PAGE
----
successfully defended the proposal titled Development and Testing of the Reliability and Validity of the IRMAT: Integrative Review Methodology Appraisal Tool and is now a PhD candidate. If everything goes as planned, you will all be invited to the celebration party in June 2023!









Best Wishes for a Happy Retirement

Valerie Ratchford, Library Technical Assistant, TriHealth/Good Samaritan College of Nursing & Health Science Library, is retiring after 27 years. Best wishes for a happy retirement!


Welcome

Riley Sumner, MLIS has joined the Health Sciences Library at TriHealth/Good Samaritan College of Nursing & Health Science as Medical Librarian. Riley previously was the Hospital Librarian at the University of Louisville Kornhauser Library.


Consumer Health Information Only a Click Away on MyChart
According to an article by Judy Griggs in the Fall 2021 OHSLA Voice, Akron Children’s Hospital is able to promote the Family Resource Center and consumer health information services to patients and families through collaboration with the IT department to have a presence on MyChart at AKC. “All Roads Lead to the Family Resource Center: or at least we're trying” describes how the “Ask a Medical Librarian” icon on the MyChart page functions. Griggs writes, “When the “Ask a Medical Librarian” link is chosen, the patron is taken to a landing page… Here the patron can read a description of how we can help them and get assistance by calling or emailing us.”

School Libraries Face Unprecedented Challenges to Books
The American Library Association’s Office for Intellectual Freedom has tracked 155 incidents to ban books that have a LGBTQ+ or people of color theme since June 1, 2021, according to a CNN article by Nicole Chavez. According to the article, in 120 of those incidents, the ALA OIF has offered legal guidance to the libraries receiving the challenge. “ In a statement, the group's executive board said a few organizations have pushed the idea that "the voices of the marginalized have no place on library shelves" by falsely claiming some books are subversive, immoral and induce people "to abandon constitutional principles, ignore the rule of law, and disregard individual rights."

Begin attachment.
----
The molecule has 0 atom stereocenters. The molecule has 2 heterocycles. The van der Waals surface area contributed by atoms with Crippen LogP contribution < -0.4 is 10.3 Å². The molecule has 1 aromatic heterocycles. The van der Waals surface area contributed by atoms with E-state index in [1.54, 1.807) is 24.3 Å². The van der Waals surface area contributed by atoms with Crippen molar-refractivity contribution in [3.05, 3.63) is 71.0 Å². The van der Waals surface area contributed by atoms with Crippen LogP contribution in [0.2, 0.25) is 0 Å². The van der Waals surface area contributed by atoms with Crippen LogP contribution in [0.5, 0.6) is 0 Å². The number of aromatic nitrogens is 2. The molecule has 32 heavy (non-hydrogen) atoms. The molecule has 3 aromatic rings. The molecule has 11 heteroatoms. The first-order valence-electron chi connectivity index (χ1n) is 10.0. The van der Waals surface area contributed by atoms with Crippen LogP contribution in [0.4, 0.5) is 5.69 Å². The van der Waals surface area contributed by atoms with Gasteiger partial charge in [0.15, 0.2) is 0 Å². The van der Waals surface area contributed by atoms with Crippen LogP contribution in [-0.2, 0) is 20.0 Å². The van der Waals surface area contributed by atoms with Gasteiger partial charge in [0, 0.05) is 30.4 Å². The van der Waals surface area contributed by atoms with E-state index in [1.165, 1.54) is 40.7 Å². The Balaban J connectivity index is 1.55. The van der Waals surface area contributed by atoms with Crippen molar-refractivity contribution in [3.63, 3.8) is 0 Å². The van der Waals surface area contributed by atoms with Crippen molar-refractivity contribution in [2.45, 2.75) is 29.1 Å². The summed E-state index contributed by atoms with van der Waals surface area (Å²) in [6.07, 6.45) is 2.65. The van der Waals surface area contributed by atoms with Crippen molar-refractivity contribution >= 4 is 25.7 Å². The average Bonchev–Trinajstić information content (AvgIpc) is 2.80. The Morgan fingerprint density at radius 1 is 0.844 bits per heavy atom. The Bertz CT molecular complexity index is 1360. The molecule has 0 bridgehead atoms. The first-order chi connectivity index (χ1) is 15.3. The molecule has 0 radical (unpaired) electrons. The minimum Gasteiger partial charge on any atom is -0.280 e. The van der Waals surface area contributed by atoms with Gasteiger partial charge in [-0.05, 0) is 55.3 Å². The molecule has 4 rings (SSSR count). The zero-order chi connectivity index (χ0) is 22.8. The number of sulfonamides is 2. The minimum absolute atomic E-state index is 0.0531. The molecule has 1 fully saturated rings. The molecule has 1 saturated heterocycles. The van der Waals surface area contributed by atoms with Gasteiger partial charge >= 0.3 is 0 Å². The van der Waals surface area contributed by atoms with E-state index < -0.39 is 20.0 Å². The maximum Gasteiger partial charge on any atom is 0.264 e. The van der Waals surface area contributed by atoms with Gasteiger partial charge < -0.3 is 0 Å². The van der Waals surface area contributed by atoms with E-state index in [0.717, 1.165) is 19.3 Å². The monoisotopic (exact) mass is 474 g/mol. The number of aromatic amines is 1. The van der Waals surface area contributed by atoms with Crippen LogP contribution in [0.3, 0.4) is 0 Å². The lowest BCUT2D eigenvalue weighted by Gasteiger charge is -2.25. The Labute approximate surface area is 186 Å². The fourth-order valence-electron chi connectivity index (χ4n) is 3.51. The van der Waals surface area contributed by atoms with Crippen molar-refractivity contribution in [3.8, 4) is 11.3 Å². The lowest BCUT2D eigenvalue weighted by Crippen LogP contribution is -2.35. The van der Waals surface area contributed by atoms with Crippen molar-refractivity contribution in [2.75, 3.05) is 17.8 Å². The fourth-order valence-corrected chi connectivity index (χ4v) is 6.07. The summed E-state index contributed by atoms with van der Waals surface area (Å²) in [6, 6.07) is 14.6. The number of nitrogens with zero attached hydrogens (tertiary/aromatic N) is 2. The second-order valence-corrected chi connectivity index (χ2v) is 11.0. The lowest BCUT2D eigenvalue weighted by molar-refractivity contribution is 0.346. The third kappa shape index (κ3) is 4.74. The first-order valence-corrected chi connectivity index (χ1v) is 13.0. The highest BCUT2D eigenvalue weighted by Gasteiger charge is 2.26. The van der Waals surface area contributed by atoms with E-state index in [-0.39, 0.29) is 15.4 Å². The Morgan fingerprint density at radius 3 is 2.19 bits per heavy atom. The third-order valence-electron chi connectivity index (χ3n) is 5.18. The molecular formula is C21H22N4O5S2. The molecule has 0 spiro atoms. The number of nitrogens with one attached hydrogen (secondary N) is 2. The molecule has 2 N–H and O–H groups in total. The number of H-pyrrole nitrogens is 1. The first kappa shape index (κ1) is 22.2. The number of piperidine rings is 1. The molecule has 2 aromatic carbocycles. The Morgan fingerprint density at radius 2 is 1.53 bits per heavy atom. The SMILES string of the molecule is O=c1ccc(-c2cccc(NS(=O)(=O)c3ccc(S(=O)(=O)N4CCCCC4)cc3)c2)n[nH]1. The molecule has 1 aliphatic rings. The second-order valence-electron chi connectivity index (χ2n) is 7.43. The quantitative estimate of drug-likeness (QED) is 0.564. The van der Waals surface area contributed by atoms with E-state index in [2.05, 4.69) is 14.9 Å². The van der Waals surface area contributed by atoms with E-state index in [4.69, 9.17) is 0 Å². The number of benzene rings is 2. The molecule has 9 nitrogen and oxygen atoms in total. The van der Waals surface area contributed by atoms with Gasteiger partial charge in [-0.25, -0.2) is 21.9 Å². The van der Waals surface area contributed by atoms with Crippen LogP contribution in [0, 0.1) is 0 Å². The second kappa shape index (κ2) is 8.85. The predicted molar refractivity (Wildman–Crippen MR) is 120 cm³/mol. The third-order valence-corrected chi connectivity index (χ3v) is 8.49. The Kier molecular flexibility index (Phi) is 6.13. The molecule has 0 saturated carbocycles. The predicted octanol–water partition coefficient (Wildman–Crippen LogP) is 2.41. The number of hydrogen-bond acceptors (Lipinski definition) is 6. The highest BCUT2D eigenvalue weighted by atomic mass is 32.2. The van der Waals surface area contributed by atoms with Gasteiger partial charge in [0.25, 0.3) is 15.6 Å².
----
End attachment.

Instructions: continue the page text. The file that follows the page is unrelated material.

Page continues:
The American Library Association annually sponsors Banned Books Week at the end of September to put a spotlight on actions throughout the country to challenge, censor, or ban certain books, and to highlight ALA’s actions to support “unorthodox” authors and the individuals who wish to read these works.



Ohio’s First Lady – Shining a Light on Early Literacy

Ohio’s First Lady, Fran DeWine, promotes literacy at every opportunity it seems. This year, according to a WTAP news story, DeWine has several Christmas Trees at the Governor’s Mansion decorated with books.

In addition, DeWine is a proponent of Dolly Parton’s Imagination Library program. To date, Ohio now has the most children enrolled in the Imagination Library behind Parton’s home state of Tennessee. Children enrolled in the program receive a book every month until age six. The goal of the Imagination Library program is to increase literacy and to increase interactions between caregivers and children during reading activities. There is ongoing research on the national level and here locally at CHMC to demonstrate the impact of early literacy interventions like the Imagination Library program.


Faculty Position at UC Libraries
Our colleague Don P. Jason III, MLIS, MS, Health Informationist / Associate Librarian, University of Cincinnati Libraries, Donald C. Harrison Health Sciences Library alerted us to the opening for a Research and Health Sciences Librarian.

This Donald C. Harrison Health Sciences Library (HSL) position provides research and consultation, instruction, collection development, and outreach services to the University of Cincinnati Academic Health Center (AHC), which consists of the Colleges of Medicine, Nursing, Pharmacy and Allied Health. This service-oriented position will develop and teach classes on evidence-based practice, health informatics, knowledge generation and evidence synthesis. This is a library faculty tenure-track position. Final rank and title commensurate with education and experience.